After Vasilisa’s mother dies, her father goes to Moscow and brings home a new wife. Fiercely devout, city-bred, Vasilisa’s new stepmother forbids her family from honoring the household spirits. The family acquiesces, but Vasilisa is frightened, sensing that more hinges upon their rituals than anyone knows.

And indeed, crops begin to fail, evil creatures of the forest creep nearer, and misfortune stalks the village. All the while, Vasilisa’s stepmother grows ever harsher in her determination to groom her rebellious stepdaughter for either marriage or confinement in a convent.

As danger circles, Vasilisa must defy even the people she loves and call on dangerous gifts she has long concealed—this, in order to protect her family from a threat that seems to have stepped from her nurse’s most frightening tales.

 Opening line:
"It was late winter in northern Rus', the air sullen with wet that was neither rain nor snow."

I really loved being immersed in the folklore of Russia in this book. Vasya is a fantastic protagonist! She's witty, stubborn, adventurous, and finds herself getting into a lot of trouble. But she's okay with that because moves to her own beat. She sees "creatures" around the house and woods and becomes a friend and protector to them. She was raised to leave food and other treats for them to pay them for protecting the town.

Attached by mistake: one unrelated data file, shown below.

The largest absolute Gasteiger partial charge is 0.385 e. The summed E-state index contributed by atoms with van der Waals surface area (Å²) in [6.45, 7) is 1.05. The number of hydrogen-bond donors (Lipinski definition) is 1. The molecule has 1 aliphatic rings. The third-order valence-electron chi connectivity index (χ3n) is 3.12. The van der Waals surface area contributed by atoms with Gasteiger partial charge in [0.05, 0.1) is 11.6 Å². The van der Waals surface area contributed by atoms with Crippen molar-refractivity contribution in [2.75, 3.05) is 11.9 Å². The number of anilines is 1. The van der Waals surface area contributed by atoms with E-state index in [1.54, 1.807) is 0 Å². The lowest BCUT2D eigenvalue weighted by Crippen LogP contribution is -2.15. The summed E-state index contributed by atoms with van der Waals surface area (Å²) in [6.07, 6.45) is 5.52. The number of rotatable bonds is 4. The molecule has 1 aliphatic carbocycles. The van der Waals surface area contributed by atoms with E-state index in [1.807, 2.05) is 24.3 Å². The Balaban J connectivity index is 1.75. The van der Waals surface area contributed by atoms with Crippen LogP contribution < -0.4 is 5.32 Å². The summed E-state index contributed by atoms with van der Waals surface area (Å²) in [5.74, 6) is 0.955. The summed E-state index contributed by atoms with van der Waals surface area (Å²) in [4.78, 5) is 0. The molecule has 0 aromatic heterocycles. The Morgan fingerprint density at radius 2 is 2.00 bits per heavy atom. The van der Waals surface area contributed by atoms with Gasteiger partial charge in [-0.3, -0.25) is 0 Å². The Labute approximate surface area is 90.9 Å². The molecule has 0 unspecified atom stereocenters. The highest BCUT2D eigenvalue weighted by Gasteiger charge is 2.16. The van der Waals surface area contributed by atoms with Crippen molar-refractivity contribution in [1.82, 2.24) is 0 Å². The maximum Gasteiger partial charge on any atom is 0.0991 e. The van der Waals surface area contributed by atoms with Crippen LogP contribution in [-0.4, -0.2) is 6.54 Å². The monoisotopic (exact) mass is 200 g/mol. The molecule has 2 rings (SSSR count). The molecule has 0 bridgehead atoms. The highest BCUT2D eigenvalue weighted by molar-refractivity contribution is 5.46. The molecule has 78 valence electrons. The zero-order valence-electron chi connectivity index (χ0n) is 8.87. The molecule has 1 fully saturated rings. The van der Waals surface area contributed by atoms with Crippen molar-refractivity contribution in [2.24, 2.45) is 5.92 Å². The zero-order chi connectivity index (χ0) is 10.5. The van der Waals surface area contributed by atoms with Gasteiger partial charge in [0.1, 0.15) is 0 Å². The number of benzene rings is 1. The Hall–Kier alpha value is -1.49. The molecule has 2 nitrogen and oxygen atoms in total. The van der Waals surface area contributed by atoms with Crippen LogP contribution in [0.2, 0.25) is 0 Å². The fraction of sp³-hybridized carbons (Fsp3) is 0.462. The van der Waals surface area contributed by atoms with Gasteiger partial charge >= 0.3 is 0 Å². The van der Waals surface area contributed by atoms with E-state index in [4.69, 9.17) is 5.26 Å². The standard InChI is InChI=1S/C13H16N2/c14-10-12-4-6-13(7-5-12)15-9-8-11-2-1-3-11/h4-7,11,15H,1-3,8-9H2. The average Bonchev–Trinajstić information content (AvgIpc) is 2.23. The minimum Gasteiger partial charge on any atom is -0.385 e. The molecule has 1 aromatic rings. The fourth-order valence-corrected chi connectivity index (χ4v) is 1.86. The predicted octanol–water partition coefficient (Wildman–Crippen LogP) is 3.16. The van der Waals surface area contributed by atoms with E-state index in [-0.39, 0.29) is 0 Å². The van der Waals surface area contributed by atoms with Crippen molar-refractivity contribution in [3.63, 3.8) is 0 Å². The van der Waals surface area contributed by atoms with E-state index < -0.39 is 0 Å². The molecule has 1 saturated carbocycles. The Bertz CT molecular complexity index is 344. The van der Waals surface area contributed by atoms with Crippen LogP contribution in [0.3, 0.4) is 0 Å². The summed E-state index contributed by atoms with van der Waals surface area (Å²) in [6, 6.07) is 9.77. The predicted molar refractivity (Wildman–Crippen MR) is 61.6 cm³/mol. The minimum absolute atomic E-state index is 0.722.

But two things happen that cause problems and heartache for the town: Vasya's father remarries and a priest moves in. The stepmother sees the creatures too but she has a negative view of them which is ironically opposite of her stepdaughter. She comes across as mentally unstable and the villagers stay clear of her.
The priest takes it upon himself to cleanse the village of the heretics and their beliefs. In the process, he turns the villagers against their own beliefs, which leads to the village being vulnerable to more evil and death.
There are a lot of Russian names that I found hard to keep track of until about half way through the book when I understood who was related to who, etc. I enjoyed learning about Russia in this time period through the story.

Thanks to netgalley for the early review!